I’m scared I won’t be a good doctor.
I know it sounds trite. I know I’m compassionate and hard working and knowing everything is impossible…but I’ll never be one of those incredible people who are just so smart that they catch everything. And I’ll be personal here: I’m tragically afraid of being mediocre.
We work this hard in this line of work because mediocre is not enough, and it’s not the standard (of care). Not only this, but we are also unofficially put against each other in an unspoken rat race of competition. In real life, more success for you doesn’t necessarily mean less success for me, but in medicine–well, that’s kind of true.
So it begs the question…How did we get here, and how do we make it stop? Do we continue to run the race and chase down every approval until we burn out and stop caring? The journey to becoming an educated and capable physician is one with huge consequences: you may gain skills xyz, but you may have to leave behind a few other things in order to do so.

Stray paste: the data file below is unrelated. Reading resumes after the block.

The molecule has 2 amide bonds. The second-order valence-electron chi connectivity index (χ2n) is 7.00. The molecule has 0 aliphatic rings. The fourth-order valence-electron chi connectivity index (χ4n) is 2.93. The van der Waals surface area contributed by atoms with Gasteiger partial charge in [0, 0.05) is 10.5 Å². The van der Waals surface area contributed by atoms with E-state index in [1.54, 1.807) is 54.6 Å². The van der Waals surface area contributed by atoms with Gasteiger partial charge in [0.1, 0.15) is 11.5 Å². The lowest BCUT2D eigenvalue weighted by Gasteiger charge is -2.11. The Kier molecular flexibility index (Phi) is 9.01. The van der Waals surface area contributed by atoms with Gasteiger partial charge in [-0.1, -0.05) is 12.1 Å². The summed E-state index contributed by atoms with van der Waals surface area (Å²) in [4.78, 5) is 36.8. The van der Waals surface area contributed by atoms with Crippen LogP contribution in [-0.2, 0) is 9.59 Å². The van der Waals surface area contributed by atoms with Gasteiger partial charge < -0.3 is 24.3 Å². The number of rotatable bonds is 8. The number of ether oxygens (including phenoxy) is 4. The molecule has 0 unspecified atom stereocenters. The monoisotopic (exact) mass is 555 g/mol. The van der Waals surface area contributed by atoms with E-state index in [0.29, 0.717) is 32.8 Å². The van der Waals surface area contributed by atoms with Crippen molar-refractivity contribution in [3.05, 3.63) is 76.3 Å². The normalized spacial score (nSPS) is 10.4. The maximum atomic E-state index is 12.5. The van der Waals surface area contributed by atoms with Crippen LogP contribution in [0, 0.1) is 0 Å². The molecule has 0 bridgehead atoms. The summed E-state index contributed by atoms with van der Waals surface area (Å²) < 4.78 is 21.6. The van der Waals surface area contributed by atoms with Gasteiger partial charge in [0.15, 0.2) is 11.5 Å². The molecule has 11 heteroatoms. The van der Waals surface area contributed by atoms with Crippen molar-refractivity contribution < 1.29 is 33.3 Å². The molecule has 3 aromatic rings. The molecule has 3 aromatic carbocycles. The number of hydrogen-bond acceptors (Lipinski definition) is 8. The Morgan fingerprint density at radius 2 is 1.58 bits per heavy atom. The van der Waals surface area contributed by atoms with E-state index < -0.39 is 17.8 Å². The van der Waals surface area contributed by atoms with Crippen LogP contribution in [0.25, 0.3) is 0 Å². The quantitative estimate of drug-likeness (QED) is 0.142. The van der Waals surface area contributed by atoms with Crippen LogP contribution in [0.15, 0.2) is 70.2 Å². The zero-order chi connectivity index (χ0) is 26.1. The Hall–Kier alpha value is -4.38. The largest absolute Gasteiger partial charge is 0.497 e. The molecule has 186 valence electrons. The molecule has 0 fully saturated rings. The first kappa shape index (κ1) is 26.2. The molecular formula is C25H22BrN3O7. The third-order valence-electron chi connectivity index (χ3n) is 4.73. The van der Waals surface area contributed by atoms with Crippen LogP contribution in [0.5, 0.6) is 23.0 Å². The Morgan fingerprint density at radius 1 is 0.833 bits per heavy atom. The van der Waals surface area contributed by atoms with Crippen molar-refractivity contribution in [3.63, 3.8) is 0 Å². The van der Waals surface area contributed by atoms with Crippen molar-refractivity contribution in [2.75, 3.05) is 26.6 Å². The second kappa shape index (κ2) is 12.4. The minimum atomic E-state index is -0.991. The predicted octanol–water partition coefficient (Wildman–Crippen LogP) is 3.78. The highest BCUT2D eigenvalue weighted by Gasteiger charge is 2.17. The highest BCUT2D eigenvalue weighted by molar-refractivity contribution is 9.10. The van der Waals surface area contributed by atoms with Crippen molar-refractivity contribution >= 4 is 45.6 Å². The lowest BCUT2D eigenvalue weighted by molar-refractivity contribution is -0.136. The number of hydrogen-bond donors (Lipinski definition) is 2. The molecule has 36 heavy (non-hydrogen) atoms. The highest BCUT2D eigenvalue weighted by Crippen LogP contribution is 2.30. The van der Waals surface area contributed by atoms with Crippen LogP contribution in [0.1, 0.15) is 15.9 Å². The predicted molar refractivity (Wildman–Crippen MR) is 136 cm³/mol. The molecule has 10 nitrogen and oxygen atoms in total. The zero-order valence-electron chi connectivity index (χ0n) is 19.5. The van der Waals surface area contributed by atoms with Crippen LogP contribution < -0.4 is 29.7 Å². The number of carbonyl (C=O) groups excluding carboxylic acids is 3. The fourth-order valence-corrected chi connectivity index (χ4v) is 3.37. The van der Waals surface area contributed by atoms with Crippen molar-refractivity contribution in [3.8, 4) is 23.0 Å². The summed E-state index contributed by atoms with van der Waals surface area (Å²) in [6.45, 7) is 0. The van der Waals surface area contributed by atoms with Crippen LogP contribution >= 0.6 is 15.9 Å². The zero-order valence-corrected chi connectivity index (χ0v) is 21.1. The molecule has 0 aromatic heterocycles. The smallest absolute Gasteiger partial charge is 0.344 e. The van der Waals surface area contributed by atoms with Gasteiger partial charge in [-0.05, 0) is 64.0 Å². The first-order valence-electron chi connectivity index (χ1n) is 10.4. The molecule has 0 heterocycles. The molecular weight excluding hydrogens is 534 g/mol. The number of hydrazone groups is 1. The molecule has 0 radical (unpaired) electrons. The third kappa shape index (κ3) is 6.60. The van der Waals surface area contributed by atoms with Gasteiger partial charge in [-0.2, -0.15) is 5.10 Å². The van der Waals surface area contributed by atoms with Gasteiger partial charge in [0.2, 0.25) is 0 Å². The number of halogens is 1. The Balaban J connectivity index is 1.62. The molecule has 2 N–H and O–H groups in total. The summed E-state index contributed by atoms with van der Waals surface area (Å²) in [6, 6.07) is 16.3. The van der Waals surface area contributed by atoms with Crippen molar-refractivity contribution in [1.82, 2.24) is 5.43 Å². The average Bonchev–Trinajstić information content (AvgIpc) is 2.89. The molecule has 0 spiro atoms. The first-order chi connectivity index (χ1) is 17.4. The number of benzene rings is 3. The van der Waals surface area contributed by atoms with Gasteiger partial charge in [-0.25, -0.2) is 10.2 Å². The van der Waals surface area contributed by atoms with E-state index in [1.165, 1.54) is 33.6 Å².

These days, I find myself constantly battling about purpose. Back and forth. Side to side. Up and down. If God puts something in your heart, it’s there for a reason, right? I need to work on digging into my faith so the wind of my thoughts and emotions don’t sway me…but in a world where you are expected to work harder for what needs to be done, the clockwork just doesn’t fit sometimes.
Side note, God’s like, chill–cause I fractured a bone in my foot literally from walking on it too much. Any confusion about God sending a sign to slow down? For me, a stress fracture is a pretty direct one.
Happy November 1st – this is the month I turn 27. I can’t believe how fast this year has flown. I can’t believe I’ll be 27. I can’t believe I started medical school at age 24, and how much I have changed since then. And here’s the thing – as much as I feel like I still know nothing, we have learned a heck of a lot.